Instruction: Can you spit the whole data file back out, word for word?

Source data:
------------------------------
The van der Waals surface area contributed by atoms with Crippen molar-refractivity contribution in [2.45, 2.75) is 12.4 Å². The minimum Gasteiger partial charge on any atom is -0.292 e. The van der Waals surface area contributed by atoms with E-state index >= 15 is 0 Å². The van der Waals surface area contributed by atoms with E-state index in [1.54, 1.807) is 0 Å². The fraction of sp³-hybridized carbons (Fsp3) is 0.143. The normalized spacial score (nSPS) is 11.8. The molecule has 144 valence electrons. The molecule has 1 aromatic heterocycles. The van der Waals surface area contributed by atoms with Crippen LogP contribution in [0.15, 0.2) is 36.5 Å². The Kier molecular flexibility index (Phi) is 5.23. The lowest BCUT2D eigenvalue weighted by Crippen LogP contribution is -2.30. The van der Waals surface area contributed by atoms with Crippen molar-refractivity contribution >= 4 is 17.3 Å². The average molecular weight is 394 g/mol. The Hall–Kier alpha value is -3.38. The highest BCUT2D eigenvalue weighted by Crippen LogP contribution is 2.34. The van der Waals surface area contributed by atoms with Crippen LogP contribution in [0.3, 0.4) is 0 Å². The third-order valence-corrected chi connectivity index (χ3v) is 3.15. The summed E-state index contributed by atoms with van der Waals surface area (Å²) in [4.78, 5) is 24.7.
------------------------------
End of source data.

The van der Waals surface area contributed by atoms with Crippen molar-refractivity contribution in [2.45, 2.75) is 12.4 Å². The minimum Gasteiger partial charge on any atom is -0.292 e. The van der Waals surface area contributed by atoms with E-state index >= 15 is 0 Å². The van der Waals surface area contributed by atoms with E-state index in [1.54, 1.807) is 0 Å². The fraction of sp³-hybridized carbons (Fsp3) is 0.143. The normalized spacial score (nSPS) is 11.8. The molecule has 144 valence electrons. The molecule has 1 aromatic heterocycles. The van der Waals surface area contributed by atoms with Crippen LogP contribution in [0.15, 0.2) is 36.5 Å². The Kier molecular flexibility index (Phi) is 5.23. The lowest BCUT2D eigenvalue weighted by Crippen LogP contribution is -2.30. The van der Waals surface area contributed by atoms with Crippen molar-refractivity contribution >= 4 is 17.3 Å². The average molecular weight is 394 g/mol. The Hall–Kier alpha value is -3.38. The highest BCUT2D eigenvalue weighted by Crippen LogP contribution is 2.34. The van der Waals surface area contributed by atoms with Crippen LogP contribution in [0.3, 0.4) is 0 Å². The third-order valence-corrected chi connectivity index (χ3v) is 3.15. The summed E-state index contributed by atoms with van der Waals surface area (Å²) in [4.78, 5) is 24.7.